Positive change is possible

By Stuart Lindsay | 01 July 2020

While care homes have faced incredible challenges over recent months, one thing has been unwavering – their commitment to supporting people during the crisis.

Amid the difficulties, it is important to recall that prior to the pandemic some councils were making real progress in terms of helping vulnerable people to remain independent. One metric to evidence this philosophy is a reduction in residential care placements, in order to improve outcomes and reduce costs. A number of our clients were able to reduce numbers by up to 10% during the last financial year.

Our vision is for local areas to have an adult social care system that builds on a person’s strengths and maximises their independence through community-led support. We believe the focus should be on helping people to make more informed decisions about their support needs, embedding early intervention that builds on people’s natural networks of support, and on putting people with long-term support needs at the heart of decision making.

Making this vision a reality requires changes across both the health and care systems, and IMPOWER’s EDGEWORK approach enables the mindset shift and provides the tools needed for working across organisational boundaries in a complex system. A key element is working with frontline practitioners to help change the way citizens engage with services; transforming conversations to focus on outcomes, strengths and assets. Changing the mindset across a council and its partners allows professionals to focus on their vocation – improving people’s lives.

We have worked with councils to support their response to COVID-19 and have closely followed the impact of the pandemic on residential and nursing care homes. The challenges faced are well known – the inconsistent supply of personal protective equipment (PPE), the lack of a responsive and co-ordinated testing programme, the prioritisation of funding flows based on building capacity and resilience in the NHS rather than in social care, and the limited infrastructure of small and medium sized independent sector providers, hampering their ability to respond.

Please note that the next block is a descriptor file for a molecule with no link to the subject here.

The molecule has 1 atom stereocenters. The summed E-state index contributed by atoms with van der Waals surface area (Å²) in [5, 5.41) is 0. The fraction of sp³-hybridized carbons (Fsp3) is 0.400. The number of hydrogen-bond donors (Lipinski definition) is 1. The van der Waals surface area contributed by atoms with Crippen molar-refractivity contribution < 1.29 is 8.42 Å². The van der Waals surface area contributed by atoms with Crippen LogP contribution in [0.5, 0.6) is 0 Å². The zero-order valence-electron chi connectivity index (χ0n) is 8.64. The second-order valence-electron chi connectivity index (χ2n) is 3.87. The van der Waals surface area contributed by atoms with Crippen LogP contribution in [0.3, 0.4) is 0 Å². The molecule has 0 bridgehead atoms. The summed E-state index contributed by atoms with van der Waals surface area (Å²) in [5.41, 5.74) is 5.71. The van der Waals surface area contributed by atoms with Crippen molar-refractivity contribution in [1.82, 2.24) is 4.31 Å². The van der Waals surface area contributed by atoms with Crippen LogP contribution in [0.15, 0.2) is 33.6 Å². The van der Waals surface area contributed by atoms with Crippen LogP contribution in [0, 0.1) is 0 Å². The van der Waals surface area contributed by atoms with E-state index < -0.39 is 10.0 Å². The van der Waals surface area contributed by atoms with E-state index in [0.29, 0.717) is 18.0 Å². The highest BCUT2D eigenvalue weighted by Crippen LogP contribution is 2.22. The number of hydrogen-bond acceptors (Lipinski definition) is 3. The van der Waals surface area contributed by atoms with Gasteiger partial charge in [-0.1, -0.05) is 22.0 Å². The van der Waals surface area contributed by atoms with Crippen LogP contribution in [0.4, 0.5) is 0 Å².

The impact of these challenges was unfortunately that COVID-19 spread quickly in care homes and in some cases led to a higher than normal rate of mortality. In addition, a reduction in people being admitted to homes (due to families being able to support them during lockdown as well as fear of becoming infected) resulted in an unprecedented sudden drop in the numbers in care homes – a reduction of up to 9% across April and May.

The repercussions of COVID-19 have been profound and every death is a tragedy. At the same time, the recent reduction in placements and the likelihood of continuing reluctance to place people into care homes has created an opportunity to fast forward positive change and benefit generations to come – albeit one that needs careful steering.

Firstly, any reduction in residential and care market capacity needs to be managed very carefully, in order to ensure that the right level of quality and access remains available to respond to changing levels of need and demand, and at the right price. Minimising disruption to people living in care homes will be absolutely crucial.

Secondly, there needs to be an investment in alternative provision, in parallel with the re-shaping of the care home sector. One of the most critical elements is a robust home support market, with the capacity and skills to support people to live independently at home. In a number of areas, years of austerity has impacted on the ability to recruit and retain a care workforce. Going forward it will be important to ensure that terms and conditions of employment are competitive against typical alternatives, and that the social value of the sector is emphasised as a differentiator.

Thirdly, there is an opportunity to invest in building communities, harnessing the goodwill and relationships developed with the voluntary and community sector during the pandemic. This requires empowering communities to develop their own offer based on the needs of their populations, with social care providing the infrastructure. This should be bolstered by investment in assistive technology.

Finally, there is a need to accelerate support for strengths-based conversations, in health and in social care. The cornerstone of successfully reducing residential care placements in the year before the pandemic struck was enabling frontline staff to change the conversations they have with people, and focus on the assets and strengths of individuals and their support network. A personalised response to the person and their support network is crucial.

While the care sector has witnessed great tragedy over recent months, IMPOWER’s experience of working with councils and their partners shows that positive change is possible. Here’s hoping we can all build on that.

Stuart Lindsay is assistant director at IMPOWER Consulting

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Adult social care Public health Care homes Coronavirus
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